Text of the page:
Some suppliers may not break down their quote. They may give you an all-inclusive total price for the carton printing job. However, if you will need re-runs of your packaging in the future, it is important to know how much of your quote is made of recurring costs (i.e. costs of production) and how much is non-recurring (i.e. one-off costs incurred in the first production run only, such as keylines, printing plates and cutting formes)
In order to manufacture carton or sleeve packaging for a new product or product range for our customers, we first have to make the specific tools for the job: keylines, printing plates, cutting formes, etc. As you would expect, each of these items has a cost. However, when a customer needs another batch of the same packaging in the future, (with no changes to the design or box/sleeve structure), these items are already in place. Therefore, we won’t have to charge you, the customer, for these tools again as we keep them on file for you.
(However, if you change the structure of your carton/sleeve, the keyline and the die-forme from the first printing job may not be reusable. likewise, if you change the design of your carton/sleeve, the printing plates, keylines and die-forme will not be reusable.)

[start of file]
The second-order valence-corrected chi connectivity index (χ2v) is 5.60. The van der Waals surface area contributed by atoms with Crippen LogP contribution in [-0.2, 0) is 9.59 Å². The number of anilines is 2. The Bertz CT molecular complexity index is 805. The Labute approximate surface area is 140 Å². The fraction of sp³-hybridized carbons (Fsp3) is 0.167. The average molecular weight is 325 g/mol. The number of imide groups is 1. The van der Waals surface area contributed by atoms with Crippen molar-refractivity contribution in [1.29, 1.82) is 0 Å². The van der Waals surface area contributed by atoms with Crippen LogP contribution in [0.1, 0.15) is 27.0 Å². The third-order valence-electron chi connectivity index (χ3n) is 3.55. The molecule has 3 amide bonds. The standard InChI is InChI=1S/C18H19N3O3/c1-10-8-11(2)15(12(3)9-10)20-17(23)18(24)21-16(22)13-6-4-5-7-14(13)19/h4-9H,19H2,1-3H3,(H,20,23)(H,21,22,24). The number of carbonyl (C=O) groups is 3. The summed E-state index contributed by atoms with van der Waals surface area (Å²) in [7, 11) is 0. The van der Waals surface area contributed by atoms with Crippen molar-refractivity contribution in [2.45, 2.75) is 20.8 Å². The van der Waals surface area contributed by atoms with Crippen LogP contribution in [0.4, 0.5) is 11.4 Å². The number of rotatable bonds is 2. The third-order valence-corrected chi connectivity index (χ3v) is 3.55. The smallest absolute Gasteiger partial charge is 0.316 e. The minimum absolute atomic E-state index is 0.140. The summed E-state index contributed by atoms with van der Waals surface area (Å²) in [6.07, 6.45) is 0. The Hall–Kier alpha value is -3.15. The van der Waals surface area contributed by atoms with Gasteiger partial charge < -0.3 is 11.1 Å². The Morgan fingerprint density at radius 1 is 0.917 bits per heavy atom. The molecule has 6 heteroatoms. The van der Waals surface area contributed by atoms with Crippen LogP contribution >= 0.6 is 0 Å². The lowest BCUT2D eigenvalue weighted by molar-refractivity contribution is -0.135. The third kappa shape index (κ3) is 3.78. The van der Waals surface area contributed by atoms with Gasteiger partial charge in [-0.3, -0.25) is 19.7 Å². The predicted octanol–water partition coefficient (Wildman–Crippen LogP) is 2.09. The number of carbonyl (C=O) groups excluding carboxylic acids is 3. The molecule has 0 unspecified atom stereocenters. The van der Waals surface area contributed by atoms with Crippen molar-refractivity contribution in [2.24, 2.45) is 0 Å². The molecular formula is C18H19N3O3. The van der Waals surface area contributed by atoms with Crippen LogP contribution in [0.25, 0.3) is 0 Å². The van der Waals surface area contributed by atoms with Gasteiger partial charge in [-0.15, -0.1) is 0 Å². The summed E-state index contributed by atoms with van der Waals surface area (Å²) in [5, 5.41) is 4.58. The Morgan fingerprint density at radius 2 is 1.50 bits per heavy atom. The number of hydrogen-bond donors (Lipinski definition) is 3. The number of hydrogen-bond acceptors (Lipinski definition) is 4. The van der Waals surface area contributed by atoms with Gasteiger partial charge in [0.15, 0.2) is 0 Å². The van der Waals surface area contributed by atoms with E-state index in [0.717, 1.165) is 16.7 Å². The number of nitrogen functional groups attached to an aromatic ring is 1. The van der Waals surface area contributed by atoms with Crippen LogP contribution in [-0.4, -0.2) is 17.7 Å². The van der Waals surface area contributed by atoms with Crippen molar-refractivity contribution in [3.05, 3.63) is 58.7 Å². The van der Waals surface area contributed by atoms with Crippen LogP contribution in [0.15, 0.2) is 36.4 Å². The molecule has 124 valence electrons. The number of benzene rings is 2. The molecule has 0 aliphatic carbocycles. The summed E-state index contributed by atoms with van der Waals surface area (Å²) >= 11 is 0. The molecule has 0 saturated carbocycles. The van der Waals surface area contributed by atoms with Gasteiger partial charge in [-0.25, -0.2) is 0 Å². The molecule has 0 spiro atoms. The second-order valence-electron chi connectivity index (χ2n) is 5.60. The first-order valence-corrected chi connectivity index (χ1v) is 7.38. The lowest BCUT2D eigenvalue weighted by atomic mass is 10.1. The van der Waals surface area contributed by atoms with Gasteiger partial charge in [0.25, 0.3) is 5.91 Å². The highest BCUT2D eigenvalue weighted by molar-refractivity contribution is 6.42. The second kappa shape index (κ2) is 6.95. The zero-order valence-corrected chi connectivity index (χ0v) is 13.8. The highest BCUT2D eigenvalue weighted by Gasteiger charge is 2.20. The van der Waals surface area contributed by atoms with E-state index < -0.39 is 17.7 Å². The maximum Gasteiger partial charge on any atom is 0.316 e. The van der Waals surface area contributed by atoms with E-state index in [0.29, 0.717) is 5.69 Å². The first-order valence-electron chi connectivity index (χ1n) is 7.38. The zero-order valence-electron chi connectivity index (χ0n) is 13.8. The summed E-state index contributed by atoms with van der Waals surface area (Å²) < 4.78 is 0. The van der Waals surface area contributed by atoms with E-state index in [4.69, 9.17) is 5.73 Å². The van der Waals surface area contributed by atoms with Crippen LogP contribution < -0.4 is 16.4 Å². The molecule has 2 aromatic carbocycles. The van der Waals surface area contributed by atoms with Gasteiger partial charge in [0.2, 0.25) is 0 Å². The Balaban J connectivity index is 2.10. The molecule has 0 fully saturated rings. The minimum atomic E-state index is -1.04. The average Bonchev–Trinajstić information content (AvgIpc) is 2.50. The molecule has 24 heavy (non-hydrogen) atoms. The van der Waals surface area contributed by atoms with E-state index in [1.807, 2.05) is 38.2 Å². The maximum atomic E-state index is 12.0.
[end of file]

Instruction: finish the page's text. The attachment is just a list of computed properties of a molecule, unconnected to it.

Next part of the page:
If the design and the structure of your carton/sleeve remain the same, then on future reprints you will only have to pay for the board and the printing and finishing process. therefore it will be cheaper than the first time you got the carton/sleeve printed.
When you compare packaging quotations from different suppliers, it is important that you can clearly see which parts of the quotation are for those one-off items such as keylines, die-formes and printing plates and which part is for the recurring costs which will apply every time you get the carton or sleeve reprinted.
It is always good practice to involve your carton or sleeve supplier at the very early design stages and ask them to advise you of the best overall option. At Dollard Packaging, we are very happy to discuss any aspect of your packaging and try to help you get the very best value.
Call us on 01 847 0044 or firstname.lastname@example.org